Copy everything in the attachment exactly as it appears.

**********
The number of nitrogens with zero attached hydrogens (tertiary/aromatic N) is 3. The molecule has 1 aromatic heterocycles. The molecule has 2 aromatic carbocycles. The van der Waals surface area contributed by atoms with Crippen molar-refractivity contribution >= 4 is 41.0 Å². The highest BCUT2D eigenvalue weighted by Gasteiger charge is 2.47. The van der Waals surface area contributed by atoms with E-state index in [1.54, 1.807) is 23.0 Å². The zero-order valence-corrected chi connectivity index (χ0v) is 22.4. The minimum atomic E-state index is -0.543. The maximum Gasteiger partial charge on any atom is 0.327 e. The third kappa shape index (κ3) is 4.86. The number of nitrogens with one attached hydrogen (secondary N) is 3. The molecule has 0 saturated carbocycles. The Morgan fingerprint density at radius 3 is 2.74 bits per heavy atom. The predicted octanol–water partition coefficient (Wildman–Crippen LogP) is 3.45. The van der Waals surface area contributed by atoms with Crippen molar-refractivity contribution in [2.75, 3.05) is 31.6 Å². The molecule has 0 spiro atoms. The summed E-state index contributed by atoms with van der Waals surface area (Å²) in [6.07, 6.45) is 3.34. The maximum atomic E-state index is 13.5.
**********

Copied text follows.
The number of nitrogens with zero attached hydrogens (tertiary/aromatic N) is 3. The molecule has 1 aromatic heterocycles. The molecule has 2 aromatic carbocycles. The van der Waals surface area contributed by atoms with Crippen molar-refractivity contribution >= 4 is 41.0 Å². The highest BCUT2D eigenvalue weighted by Gasteiger charge is 2.47. The van der Waals surface area contributed by atoms with E-state index in [1.54, 1.807) is 23.0 Å². The zero-order valence-corrected chi connectivity index (χ0v) is 22.4. The minimum atomic E-state index is -0.543. The maximum Gasteiger partial charge on any atom is 0.327 e. The third kappa shape index (κ3) is 4.86. The number of nitrogens with one attached hydrogen (secondary N) is 3. The molecule has 0 saturated carbocycles. The Morgan fingerprint density at radius 3 is 2.74 bits per heavy atom. The predicted octanol–water partition coefficient (Wildman–Crippen LogP) is 3.45. The van der Waals surface area contributed by atoms with Crippen molar-refractivity contribution in [2.75, 3.05) is 31.6 Å². The molecule has 0 spiro atoms. The summed E-state index contributed by atoms with van der Waals surface area (Å²) in [6.07, 6.45) is 3.34. The maximum atomic E-state index is 13.5.